I have removed Facebook from my phone. The only social media app that I have left is Instagram, and I stay logged out when not in use. Most of the engagement now happens on my laptop at a specific time.
SMS Tactic #3: Leave my phone in another room at all times.
When my phone is near me, it feels like an appendage of my body and the inclination to fire it up becomes second nature. I cannot allow this to continue. It wastes time and keeps me distracted from the many other tasks that need attention. My phone sits and gets charged in separate and distant areas away from where I do my work.
SMS Tactic #4: I stay on social media on my laptop computer for a half hour in the mornings and do not look again for the rest of the day.
After my morning walk, I spend time checking Facebook and Instagram. I go through as quickly as possible and check in with specific people to see how they are doing. I may respond to their posts with a “like” or a comment and then move on. After all of this, I am done with social media for the day.
SMS Tactic #5: Disable all notifications.
I do not need to know how many people liked my posts and who they were at all times. That little red badge with the number is designed to give you a small but not inconsequential dopamine fix. The sense of affirmation that one gets from likes is so alluring and addictive. I am learning how to live without getting this fix. Resisting the pull of social media in any way possible is a good start.
I’ve carried out all of these tactics now for the better part of the last three weeks, and I am loving the results. Here are some of the benefits I’ve found:
I literally have more time for everything else. It’s kind of shocking how much time I have freed up when my default activity for every spare moment does not involve staring at my phone. I’ve finished reading 6 books in the last 4 weeks, and I’ve been consistently getting exercise every day. Cool huh?
My days are calmer and more free flowing. Social media tends to be a negative space fraught with posts in which people air out their frustrations and anxieties. I have been able to free up mental space in my head for my creative work and the actual needs in my daily life without dealing with all of that.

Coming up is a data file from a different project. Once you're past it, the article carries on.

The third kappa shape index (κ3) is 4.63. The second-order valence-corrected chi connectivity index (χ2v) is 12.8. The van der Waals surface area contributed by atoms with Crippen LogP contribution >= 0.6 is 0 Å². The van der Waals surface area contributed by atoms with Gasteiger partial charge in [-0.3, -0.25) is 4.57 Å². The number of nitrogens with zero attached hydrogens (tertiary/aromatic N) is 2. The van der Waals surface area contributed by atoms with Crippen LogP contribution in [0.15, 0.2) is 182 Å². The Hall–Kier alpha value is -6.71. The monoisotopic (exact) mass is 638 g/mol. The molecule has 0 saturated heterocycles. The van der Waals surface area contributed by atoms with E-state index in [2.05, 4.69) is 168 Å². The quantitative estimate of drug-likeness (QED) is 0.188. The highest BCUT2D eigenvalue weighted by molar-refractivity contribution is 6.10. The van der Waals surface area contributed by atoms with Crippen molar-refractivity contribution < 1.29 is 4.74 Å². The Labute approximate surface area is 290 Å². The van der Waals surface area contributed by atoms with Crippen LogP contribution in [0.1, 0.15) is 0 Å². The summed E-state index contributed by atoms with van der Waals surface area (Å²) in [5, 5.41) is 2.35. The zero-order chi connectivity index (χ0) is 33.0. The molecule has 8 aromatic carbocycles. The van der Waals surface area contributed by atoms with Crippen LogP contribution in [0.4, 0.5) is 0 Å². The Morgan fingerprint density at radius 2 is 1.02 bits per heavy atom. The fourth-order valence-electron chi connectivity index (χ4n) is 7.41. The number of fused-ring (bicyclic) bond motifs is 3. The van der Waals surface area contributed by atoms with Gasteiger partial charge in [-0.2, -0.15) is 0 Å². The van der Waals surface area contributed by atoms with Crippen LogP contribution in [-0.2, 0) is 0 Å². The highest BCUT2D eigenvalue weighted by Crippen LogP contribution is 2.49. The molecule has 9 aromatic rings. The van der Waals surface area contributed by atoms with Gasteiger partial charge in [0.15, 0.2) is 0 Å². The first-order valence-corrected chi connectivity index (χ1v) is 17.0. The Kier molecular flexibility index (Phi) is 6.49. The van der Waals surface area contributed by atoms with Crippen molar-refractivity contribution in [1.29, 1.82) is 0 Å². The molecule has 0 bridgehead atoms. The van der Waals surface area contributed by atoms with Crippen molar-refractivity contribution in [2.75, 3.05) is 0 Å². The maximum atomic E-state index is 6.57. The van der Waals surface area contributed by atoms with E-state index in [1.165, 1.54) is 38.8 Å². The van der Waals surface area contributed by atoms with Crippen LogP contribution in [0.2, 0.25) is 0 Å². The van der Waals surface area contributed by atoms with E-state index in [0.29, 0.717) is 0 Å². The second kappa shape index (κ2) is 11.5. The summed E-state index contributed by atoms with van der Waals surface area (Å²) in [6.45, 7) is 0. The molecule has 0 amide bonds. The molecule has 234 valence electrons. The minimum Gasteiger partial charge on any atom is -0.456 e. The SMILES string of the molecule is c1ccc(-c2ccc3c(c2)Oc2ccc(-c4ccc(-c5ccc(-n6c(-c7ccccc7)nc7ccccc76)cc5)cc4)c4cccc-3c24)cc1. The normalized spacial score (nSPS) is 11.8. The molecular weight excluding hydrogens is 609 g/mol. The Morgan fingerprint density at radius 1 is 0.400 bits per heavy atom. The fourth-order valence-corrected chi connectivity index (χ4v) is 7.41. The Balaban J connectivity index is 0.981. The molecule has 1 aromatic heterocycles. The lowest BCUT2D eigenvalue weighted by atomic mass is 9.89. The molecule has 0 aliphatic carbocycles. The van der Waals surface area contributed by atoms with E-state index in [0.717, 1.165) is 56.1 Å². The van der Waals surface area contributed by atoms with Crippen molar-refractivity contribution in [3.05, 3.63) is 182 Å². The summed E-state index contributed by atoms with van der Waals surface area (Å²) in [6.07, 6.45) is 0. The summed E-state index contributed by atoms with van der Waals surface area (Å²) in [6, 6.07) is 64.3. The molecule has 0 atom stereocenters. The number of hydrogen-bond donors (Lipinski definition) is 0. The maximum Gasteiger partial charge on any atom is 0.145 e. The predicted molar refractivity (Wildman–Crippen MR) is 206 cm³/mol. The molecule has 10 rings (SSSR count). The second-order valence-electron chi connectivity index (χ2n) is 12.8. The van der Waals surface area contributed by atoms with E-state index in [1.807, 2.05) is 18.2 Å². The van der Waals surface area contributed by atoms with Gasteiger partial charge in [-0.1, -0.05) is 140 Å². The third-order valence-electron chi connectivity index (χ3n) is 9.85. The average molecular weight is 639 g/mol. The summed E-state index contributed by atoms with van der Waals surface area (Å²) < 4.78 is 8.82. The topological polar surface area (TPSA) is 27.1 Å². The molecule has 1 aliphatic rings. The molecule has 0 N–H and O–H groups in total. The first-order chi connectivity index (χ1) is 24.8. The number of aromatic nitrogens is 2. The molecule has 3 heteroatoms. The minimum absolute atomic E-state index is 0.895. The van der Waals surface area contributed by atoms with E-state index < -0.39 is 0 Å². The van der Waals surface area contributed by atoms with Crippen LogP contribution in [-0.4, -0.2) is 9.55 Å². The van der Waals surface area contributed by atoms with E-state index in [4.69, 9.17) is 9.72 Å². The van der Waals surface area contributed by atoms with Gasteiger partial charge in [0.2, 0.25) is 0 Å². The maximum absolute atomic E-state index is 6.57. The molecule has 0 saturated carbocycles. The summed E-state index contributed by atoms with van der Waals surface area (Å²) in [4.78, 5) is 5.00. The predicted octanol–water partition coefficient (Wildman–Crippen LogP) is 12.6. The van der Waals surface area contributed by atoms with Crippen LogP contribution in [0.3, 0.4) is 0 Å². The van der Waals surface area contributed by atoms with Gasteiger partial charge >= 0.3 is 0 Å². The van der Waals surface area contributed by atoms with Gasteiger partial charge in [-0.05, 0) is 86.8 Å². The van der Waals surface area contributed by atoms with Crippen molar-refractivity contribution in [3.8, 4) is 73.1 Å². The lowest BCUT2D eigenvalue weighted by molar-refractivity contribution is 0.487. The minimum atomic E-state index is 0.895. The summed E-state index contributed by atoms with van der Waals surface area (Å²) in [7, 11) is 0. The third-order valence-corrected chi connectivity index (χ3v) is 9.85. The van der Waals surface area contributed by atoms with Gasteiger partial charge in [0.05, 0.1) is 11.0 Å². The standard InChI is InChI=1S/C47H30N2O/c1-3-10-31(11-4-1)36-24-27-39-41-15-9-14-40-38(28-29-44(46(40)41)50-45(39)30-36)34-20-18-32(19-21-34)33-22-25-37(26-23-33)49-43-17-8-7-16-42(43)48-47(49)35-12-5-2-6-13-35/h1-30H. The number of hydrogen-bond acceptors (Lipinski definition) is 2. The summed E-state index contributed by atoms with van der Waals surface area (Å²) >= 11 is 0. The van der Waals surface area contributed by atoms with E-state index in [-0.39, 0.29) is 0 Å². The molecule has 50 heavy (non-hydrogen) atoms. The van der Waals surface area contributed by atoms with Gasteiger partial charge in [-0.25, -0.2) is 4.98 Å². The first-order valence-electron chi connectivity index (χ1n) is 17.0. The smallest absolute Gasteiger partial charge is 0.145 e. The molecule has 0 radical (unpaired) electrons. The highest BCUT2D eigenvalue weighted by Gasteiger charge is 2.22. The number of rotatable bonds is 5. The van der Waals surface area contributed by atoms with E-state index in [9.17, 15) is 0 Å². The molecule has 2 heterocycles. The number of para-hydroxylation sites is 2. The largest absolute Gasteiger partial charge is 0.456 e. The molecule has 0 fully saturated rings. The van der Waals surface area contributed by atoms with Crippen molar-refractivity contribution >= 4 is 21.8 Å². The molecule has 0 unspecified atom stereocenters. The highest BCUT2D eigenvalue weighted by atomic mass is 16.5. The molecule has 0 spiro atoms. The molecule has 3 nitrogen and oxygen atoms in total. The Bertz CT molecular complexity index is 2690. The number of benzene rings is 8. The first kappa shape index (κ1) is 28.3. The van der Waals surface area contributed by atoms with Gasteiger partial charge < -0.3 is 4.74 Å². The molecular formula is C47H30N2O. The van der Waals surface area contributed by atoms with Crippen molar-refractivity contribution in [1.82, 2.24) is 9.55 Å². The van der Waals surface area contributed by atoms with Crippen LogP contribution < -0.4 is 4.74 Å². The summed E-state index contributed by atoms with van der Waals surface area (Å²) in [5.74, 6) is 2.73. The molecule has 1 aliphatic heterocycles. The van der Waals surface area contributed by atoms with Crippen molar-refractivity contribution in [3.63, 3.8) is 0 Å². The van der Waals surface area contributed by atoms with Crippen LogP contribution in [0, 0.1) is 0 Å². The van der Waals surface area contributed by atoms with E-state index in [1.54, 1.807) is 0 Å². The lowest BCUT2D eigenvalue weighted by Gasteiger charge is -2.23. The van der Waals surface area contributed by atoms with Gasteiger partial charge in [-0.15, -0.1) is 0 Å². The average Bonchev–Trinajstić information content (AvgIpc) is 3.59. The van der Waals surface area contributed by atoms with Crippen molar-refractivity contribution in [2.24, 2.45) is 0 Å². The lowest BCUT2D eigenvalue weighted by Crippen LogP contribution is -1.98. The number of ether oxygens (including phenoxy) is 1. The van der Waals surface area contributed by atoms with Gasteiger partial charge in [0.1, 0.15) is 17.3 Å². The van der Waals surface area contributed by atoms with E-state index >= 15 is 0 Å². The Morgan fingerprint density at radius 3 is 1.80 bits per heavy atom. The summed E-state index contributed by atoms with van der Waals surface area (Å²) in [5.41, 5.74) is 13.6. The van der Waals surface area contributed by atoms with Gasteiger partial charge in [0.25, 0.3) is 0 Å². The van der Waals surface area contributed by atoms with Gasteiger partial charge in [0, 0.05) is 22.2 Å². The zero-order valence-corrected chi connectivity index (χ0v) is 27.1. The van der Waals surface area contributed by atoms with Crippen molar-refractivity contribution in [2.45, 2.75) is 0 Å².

I’ve been able to take more control over my life. With more time and space in my head, I’ve been able to organize other aspects of my life such as my workflow with my films, my musical pursuits, and self-care. Social media has often thrown a wrench into my plans and taken me off course. Instead of practicing on my ukulele for example, I’d waste an hour scrolling on my IG feed. That will happen no more.
I have the satisfaction of knowing that a corporation is not taking over my life. Peace of mind is such a rich and delicate gift. I cannot let the powers that be at Facebook get the better of me. They want me to patronize their advertisers. They want to know what I like and sell that information to advertisers. They want to control what I see on my feed. They want to take up as much of my time as they can get. Well, no thank you. I want the peace of mind that autonomy can give.
I cannot say, dear reader, that I will be perfect in these SMS pursuits, but so far so good. I will still get what I need out of social media while safeguarding my time and mental wellbeing. The greatest challenge has been getting used to not constantly looking at my phone and firing up IG or FB. When I feel that inclination (which is more often than I care to admit), I simply put my hands down, sit still, and let my mind wander toward something else.
I will keep you all posted on how I am doing with this, and I may make a short film about it for my Youtube channel. If you have any experience and insights in these matters, please share them in the comments or on social media. (Just know that I may not respond immediately.)
However you are spending your time, I hope you are doing something important and meaningful to you. I hope you are fully steering your own ship and that no other encroaching and unwelcome entity has any say in the matter.